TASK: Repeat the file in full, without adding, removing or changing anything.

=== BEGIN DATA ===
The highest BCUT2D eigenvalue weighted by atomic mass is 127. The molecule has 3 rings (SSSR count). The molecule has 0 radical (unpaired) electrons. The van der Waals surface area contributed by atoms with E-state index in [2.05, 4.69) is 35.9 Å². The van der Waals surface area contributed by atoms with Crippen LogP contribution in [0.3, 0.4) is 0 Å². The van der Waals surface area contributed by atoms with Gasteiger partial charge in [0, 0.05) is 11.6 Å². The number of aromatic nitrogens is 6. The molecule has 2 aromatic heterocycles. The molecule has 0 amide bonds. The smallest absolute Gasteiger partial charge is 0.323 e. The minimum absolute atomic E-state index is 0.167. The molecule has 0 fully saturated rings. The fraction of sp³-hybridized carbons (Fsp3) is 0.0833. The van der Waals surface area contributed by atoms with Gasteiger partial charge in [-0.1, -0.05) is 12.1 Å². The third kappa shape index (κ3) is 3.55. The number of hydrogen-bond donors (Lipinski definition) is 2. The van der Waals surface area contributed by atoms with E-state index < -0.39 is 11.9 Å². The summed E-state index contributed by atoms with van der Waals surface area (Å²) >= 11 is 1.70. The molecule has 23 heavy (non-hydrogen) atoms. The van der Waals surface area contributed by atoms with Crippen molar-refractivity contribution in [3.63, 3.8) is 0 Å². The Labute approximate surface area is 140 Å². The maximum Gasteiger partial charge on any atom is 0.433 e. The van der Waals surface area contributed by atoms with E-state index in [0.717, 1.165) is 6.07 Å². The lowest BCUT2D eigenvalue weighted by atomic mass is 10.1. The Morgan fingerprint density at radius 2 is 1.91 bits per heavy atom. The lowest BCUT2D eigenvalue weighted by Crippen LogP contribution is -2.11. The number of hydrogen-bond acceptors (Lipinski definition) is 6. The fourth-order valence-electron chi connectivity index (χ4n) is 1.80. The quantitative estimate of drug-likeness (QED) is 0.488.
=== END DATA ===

The highest BCUT2D eigenvalue weighted by atomic mass is 127. The molecule has 3 rings (SSSR count). The molecule has 0 radical (unpaired) electrons. The van der Waals surface area contributed by atoms with E-state index in [2.05, 4.69) is 35.9 Å². The van der Waals surface area contributed by atoms with Crippen LogP contribution in [0.3, 0.4) is 0 Å². The van der Waals surface area contributed by atoms with Gasteiger partial charge in [0, 0.05) is 11.6 Å². The number of aromatic nitrogens is 6. The molecule has 2 aromatic heterocycles. The molecule has 0 amide bonds. The smallest absolute Gasteiger partial charge is 0.323 e. The minimum absolute atomic E-state index is 0.167. The molecule has 0 fully saturated rings. The fraction of sp³-hybridized carbons (Fsp3) is 0.0833. The van der Waals surface area contributed by atoms with Gasteiger partial charge in [-0.1, -0.05) is 12.1 Å². The third kappa shape index (κ3) is 3.55. The number of hydrogen-bond donors (Lipinski definition) is 2. The van der Waals surface area contributed by atoms with E-state index < -0.39 is 11.9 Å². The summed E-state index contributed by atoms with van der Waals surface area (Å²) >= 11 is 1.70. The molecule has 23 heavy (non-hydrogen) atoms. The van der Waals surface area contributed by atoms with Crippen molar-refractivity contribution in [3.63, 3.8) is 0 Å². The Labute approximate surface area is 140 Å². The maximum Gasteiger partial charge on any atom is 0.433 e. The van der Waals surface area contributed by atoms with E-state index in [0.717, 1.165) is 6.07 Å². The lowest BCUT2D eigenvalue weighted by atomic mass is 10.1. The Morgan fingerprint density at radius 2 is 1.91 bits per heavy atom. The lowest BCUT2D eigenvalue weighted by Crippen LogP contribution is -2.11. The number of hydrogen-bond acceptors (Lipinski definition) is 6. The fourth-order valence-electron chi connectivity index (χ4n) is 1.80. The quantitative estimate of drug-likeness (QED) is 0.488.